Beisheim reminded the delegates that the SDG report, like the MDG report in former times will look at aggregated data only, looking at all countries. In an attempt to capture what progress individual countries are really making, an idea emerged for an additional tool. “That’s why the Agenda 2030 and its follow-up and review framework encompass other elements in this voluntary mechanism.” She finished by stating that even though voluntary national reviews are not mandatory, they nevertheless offer a window into the national situation, which was new and valuable.
Emanuele Capobianco from PMNCH was the next expert to address the delegates. He started out by describing the function of the PMNCH accountability working group, with special focus on the Unified Accountability Framework (UAF) of the Global Strategy for Women's, Children's and Adolescent's Health. PMNCH, he explained, brings together 800 organisations from 10 different constituencies, and involves civil society, the private sector, government, youth and adolescents, academic researchers and training institutions. The focus of this partnership is to harmonise the response of the 800 partner organisations around a common agenda.
“One major problem we have now globally, is that we have too many instruments, too many systems and there is a need to simplify and harmonise,” Capobianco said. “Earlier reports have identified major weaknesses,” he said, pointing out that most countries will not be able to provide data on all performance indicators. “There is a big call to invest in data systems at country level to reduce burden and move towards the right monitoring system.”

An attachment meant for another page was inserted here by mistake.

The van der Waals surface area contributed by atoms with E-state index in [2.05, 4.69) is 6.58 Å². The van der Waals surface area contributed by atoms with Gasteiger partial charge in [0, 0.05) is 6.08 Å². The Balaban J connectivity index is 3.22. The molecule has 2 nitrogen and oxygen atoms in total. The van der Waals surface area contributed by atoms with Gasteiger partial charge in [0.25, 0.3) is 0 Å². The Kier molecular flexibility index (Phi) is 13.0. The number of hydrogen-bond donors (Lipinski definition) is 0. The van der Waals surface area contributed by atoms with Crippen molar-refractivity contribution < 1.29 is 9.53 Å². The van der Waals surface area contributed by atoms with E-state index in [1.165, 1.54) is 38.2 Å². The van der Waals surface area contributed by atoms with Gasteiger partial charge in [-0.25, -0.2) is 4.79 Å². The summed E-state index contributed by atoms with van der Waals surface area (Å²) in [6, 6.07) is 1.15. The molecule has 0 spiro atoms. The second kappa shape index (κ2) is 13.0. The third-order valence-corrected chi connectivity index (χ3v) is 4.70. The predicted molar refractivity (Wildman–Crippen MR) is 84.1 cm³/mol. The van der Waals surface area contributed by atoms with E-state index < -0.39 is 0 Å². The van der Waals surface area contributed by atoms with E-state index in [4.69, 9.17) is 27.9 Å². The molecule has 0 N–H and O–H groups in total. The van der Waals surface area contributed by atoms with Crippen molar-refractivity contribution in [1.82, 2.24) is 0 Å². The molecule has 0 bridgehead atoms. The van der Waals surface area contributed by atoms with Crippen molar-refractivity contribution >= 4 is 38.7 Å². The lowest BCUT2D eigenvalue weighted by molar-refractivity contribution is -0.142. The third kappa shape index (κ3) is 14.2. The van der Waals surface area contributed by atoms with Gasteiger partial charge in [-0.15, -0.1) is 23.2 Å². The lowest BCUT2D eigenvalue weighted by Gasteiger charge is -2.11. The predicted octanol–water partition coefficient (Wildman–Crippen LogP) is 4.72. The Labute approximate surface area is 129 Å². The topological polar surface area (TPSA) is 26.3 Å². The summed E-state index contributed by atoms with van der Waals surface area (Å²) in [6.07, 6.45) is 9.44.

Capobianco then moved onto citizen led accountability, which PMNCH strongly encourages. He said that the partners have been very supportive of NGOs conducting Citizen’s Hearings to ensure that the voice of service users remained constantly at the core of their work and rooted them in a rights agenda.
“In terms of products the partnership will deliver a synthesis report of the Global Strategy next year, that will go to the World Health Assembly,” he said, adding that PMNCH intends to create a one-stop website where data and visual maps will offer a coherent picture of available data and its usability in the area of sexual and reproductive health.
A regional perspective from Latin America and the Caribbean